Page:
The drug says: just a little. You feel so sick. You will feel so much better. Just a tiny bit and you can stop then. No one will know. You are smart. You can do it. You have control. You can just use a tiny bit, just today and then you can stop. They say they are helping you, but they aren’t. Look how horrible you feel! And you need to get the shopping done and you can’t because you are so sick…. just a little. I won’t hurt you. I am your best friend.

I think of drug and alcohol addiction as a loss of boundaries and a loss of control. I treat opiate overuse patients and I explain: you are here to be treated because you have lost your boundaries with this drug. Therefore it is my job to help you rebuild those boundaries. We both know that if the drug takes control, it will lie. So I have to do urine drug tests and hold you to your appointments and refuse to alter MY boundaries to help keep you safe. If the drug is taking over, I will have you come for more frequent visits. You have to keep your part of the contract: going to AA, to NA, to your treatment group, giving urine specimens. These things rebuild your internal boundaries. Meanwhile you and I and drug treatment are the external boundaries. If that fails, I will offer to help you go to inpatient treatment. Some people refuse and go back to the drug. I feel sad but I hope that they will have another chance. Some people die from the drug and are lost.

Addiction is a family illness. The loved one is controlled by the drug and lies. The family WANTS to believe their loved one and often the family “enables” by helping the loved one cover up the illness. Telling the boss that the loved one is sick, procuring them alcohol or giving them their pills, telling the children and the grandparents that everything is ok. Everything is NOT ok and the children are frightened. One parent behaves horribly when they are high or drunk and the other parent is anxious, distracted, stressed and denies the problem. Or BOTH are using and imagine if you are a child in that. Terror and confusion.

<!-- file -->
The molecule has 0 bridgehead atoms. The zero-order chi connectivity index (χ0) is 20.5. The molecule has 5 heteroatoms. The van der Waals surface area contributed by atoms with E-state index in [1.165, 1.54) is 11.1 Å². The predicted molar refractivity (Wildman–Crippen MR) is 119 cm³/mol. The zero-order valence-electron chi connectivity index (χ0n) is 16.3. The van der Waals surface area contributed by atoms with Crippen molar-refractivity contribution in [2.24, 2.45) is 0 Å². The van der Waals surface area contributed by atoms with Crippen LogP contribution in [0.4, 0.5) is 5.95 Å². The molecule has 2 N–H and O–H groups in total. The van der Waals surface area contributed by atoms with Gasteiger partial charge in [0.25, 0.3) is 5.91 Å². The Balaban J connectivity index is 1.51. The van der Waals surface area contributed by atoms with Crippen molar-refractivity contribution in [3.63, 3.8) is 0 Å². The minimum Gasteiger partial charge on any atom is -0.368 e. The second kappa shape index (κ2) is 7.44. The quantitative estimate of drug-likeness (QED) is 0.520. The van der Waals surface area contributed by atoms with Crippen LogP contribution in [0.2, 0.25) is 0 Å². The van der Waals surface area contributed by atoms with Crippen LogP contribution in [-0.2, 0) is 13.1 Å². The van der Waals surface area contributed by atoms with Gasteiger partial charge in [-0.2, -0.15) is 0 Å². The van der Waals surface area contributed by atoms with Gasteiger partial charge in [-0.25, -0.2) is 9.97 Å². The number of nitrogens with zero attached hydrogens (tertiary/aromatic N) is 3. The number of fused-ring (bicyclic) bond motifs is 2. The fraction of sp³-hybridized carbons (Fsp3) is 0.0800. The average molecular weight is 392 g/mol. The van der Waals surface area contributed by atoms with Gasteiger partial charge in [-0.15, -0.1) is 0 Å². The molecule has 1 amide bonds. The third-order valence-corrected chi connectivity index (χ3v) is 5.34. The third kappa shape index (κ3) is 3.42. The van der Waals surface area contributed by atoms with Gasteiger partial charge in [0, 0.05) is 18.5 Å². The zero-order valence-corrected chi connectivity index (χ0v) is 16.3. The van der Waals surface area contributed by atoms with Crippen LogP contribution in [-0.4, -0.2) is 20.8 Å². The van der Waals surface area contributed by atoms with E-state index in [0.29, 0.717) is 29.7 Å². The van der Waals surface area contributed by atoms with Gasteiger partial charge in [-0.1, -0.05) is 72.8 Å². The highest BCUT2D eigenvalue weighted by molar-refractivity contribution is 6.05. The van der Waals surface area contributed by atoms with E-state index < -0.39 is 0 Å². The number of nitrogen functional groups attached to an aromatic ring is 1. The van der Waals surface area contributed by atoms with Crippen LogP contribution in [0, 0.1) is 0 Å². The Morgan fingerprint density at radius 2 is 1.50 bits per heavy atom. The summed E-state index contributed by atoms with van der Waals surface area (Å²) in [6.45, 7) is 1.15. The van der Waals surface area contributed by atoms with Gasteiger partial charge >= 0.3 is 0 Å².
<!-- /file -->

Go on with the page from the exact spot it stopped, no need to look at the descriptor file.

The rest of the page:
Children from addiction homes are more likely to be addicts themselves or marry addicts. They have grown up in confusing lonely dysfunction and exactly how are they supposed to learn to act “normally” or to heal themselves? The parents may have covered well enough that the community tells them how wonderful their father was or how charming their mother was at the funeral. What does the adult child say to that, if they have memories of terror and horror? The children learn to numb the feelings in order to survive the household and they learn to keep their mouths shut: it’s safer. It is very hard to unlearn as an adult.

I have people with opiate overuse syndrome who come to see me with their children. I have drawings by children that have a doctor and a nurse and the words “heroes” underneath and “thank you”. I  have had a young pregnant patient thank me for doing a urine drug screen as routine early in pregnancy. “My friend used meth the whole pregnancy and they never checked,” she said, “Now her baby is messed up.”

Addiction medicine is complicated because we think people should tell the truth. But it is a disease precisely because it’s the loss of control and loss of boundaries that cause the lying. We should be angry at the drug, not the person: love the person and help them change their behavior. We need to stop stigmatizing and demeaning addiction and help people. For them, for their families, for their children and for ourselves.

I took the photo of my daughter on Easter years ago.

Chronic pain and antidepressants